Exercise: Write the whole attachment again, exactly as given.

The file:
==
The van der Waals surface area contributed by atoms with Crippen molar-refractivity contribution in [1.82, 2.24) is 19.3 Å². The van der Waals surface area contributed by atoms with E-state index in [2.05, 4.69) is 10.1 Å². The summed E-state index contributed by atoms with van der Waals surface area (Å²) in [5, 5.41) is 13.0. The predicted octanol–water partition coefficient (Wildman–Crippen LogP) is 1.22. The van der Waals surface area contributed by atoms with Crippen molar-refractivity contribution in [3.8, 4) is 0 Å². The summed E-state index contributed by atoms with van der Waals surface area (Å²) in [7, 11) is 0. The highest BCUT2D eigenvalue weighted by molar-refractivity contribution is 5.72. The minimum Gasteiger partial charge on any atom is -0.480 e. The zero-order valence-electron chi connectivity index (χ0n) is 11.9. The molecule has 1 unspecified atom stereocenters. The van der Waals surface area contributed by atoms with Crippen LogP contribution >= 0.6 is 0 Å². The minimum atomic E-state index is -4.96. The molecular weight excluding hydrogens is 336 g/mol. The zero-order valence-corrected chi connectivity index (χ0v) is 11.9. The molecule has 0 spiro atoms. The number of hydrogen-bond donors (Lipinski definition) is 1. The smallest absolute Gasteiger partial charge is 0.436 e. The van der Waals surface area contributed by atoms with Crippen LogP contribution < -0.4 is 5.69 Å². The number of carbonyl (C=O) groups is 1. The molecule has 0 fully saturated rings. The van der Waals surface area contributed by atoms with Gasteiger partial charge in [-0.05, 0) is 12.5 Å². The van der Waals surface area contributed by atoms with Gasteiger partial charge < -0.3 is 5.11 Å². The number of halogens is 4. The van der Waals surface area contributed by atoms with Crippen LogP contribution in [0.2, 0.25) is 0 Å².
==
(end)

The van der Waals surface area contributed by atoms with Crippen molar-refractivity contribution in [1.82, 2.24) is 19.3 Å². The van der Waals surface area contributed by atoms with E-state index in [2.05, 4.69) is 10.1 Å². The summed E-state index contributed by atoms with van der Waals surface area (Å²) in [5, 5.41) is 13.0. The predicted octanol–water partition coefficient (Wildman–Crippen LogP) is 1.22. The van der Waals surface area contributed by atoms with Crippen molar-refractivity contribution in [3.8, 4) is 0 Å². The summed E-state index contributed by atoms with van der Waals surface area (Å²) in [7, 11) is 0. The highest BCUT2D eigenvalue weighted by molar-refractivity contribution is 5.72. The minimum Gasteiger partial charge on any atom is -0.480 e. The zero-order valence-electron chi connectivity index (χ0n) is 11.9. The molecule has 1 unspecified atom stereocenters. The van der Waals surface area contributed by atoms with Crippen LogP contribution >= 0.6 is 0 Å². The minimum atomic E-state index is -4.96. The molecular weight excluding hydrogens is 336 g/mol. The zero-order valence-corrected chi connectivity index (χ0v) is 11.9. The molecule has 0 spiro atoms. The number of hydrogen-bond donors (Lipinski definition) is 1. The smallest absolute Gasteiger partial charge is 0.436 e. The van der Waals surface area contributed by atoms with Crippen LogP contribution < -0.4 is 5.69 Å². The number of carbonyl (C=O) groups is 1. The molecule has 0 fully saturated rings. The van der Waals surface area contributed by atoms with Gasteiger partial charge in [-0.05, 0) is 12.5 Å². The van der Waals surface area contributed by atoms with Gasteiger partial charge < -0.3 is 5.11 Å². The number of halogens is 4. The van der Waals surface area contributed by atoms with Crippen LogP contribution in [0.2, 0.25) is 0 Å².